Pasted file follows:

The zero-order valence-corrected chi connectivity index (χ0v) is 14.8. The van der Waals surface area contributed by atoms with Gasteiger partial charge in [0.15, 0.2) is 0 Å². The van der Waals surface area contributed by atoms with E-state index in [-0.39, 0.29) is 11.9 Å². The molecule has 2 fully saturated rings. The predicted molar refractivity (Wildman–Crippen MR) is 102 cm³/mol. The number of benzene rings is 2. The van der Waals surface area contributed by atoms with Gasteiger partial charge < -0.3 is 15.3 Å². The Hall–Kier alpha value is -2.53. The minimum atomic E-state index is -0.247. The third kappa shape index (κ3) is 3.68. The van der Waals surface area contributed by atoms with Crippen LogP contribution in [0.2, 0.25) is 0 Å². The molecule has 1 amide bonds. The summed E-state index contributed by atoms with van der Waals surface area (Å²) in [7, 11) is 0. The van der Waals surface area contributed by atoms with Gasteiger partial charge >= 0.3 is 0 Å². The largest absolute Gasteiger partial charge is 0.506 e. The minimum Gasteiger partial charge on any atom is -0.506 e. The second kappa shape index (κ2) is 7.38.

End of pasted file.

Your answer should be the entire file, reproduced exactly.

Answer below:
The zero-order valence-corrected chi connectivity index (χ0v) is 14.8. The van der Waals surface area contributed by atoms with Gasteiger partial charge in [0.15, 0.2) is 0 Å². The van der Waals surface area contributed by atoms with E-state index in [-0.39, 0.29) is 11.9 Å². The molecule has 2 fully saturated rings. The predicted molar refractivity (Wildman–Crippen MR) is 102 cm³/mol. The number of benzene rings is 2. The van der Waals surface area contributed by atoms with Gasteiger partial charge < -0.3 is 15.3 Å². The Hall–Kier alpha value is -2.53. The minimum atomic E-state index is -0.247. The third kappa shape index (κ3) is 3.68. The van der Waals surface area contributed by atoms with Crippen LogP contribution in [0.2, 0.25) is 0 Å². The molecule has 1 amide bonds. The summed E-state index contributed by atoms with van der Waals surface area (Å²) in [7, 11) is 0. The van der Waals surface area contributed by atoms with Gasteiger partial charge >= 0.3 is 0 Å². The largest absolute Gasteiger partial charge is 0.506 e. The minimum Gasteiger partial charge on any atom is -0.506 e. The second kappa shape index (κ2) is 7.38.